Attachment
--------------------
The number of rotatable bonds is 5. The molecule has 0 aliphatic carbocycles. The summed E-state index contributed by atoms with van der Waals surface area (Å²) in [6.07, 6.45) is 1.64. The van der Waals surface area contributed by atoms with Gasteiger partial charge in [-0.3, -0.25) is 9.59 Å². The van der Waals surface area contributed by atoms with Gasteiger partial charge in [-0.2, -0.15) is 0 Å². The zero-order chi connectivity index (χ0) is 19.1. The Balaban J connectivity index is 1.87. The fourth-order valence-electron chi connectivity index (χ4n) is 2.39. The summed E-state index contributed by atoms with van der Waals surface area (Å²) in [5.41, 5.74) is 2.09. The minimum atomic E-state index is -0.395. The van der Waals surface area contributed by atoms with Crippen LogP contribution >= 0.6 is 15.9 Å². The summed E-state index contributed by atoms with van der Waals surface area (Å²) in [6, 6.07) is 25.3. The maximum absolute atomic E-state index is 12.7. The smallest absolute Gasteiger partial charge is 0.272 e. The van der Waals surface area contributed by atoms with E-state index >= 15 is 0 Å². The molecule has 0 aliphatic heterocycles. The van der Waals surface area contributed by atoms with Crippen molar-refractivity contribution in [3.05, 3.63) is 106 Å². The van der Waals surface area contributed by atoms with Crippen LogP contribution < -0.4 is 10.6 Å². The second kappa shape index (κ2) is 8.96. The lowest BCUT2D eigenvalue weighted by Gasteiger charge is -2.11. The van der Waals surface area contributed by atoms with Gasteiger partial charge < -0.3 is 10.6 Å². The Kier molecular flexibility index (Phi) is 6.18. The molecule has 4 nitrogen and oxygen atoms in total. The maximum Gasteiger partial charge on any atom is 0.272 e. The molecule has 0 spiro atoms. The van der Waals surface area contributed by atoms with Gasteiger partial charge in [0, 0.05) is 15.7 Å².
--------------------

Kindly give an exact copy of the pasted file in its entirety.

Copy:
The number of rotatable bonds is 5. The molecule has 0 aliphatic carbocycles. The summed E-state index contributed by atoms with van der Waals surface area (Å²) in [6.07, 6.45) is 1.64. The van der Waals surface area contributed by atoms with Gasteiger partial charge in [-0.3, -0.25) is 9.59 Å². The van der Waals surface area contributed by atoms with Gasteiger partial charge in [-0.2, -0.15) is 0 Å². The zero-order chi connectivity index (χ0) is 19.1. The Balaban J connectivity index is 1.87. The fourth-order valence-electron chi connectivity index (χ4n) is 2.39. The summed E-state index contributed by atoms with van der Waals surface area (Å²) in [5.41, 5.74) is 2.09. The minimum atomic E-state index is -0.395. The van der Waals surface area contributed by atoms with Crippen LogP contribution >= 0.6 is 15.9 Å². The summed E-state index contributed by atoms with van der Waals surface area (Å²) in [6, 6.07) is 25.3. The maximum absolute atomic E-state index is 12.7. The smallest absolute Gasteiger partial charge is 0.272 e. The van der Waals surface area contributed by atoms with E-state index >= 15 is 0 Å². The molecule has 0 aliphatic heterocycles. The van der Waals surface area contributed by atoms with Crippen molar-refractivity contribution in [3.05, 3.63) is 106 Å². The van der Waals surface area contributed by atoms with Crippen LogP contribution < -0.4 is 10.6 Å². The second kappa shape index (κ2) is 8.96. The lowest BCUT2D eigenvalue weighted by Gasteiger charge is -2.11. The van der Waals surface area contributed by atoms with Gasteiger partial charge < -0.3 is 10.6 Å². The Kier molecular flexibility index (Phi) is 6.18. The molecule has 4 nitrogen and oxygen atoms in total. The maximum Gasteiger partial charge on any atom is 0.272 e. The molecule has 0 spiro atoms. The van der Waals surface area contributed by atoms with Gasteiger partial charge in [0, 0.05) is 15.7 Å².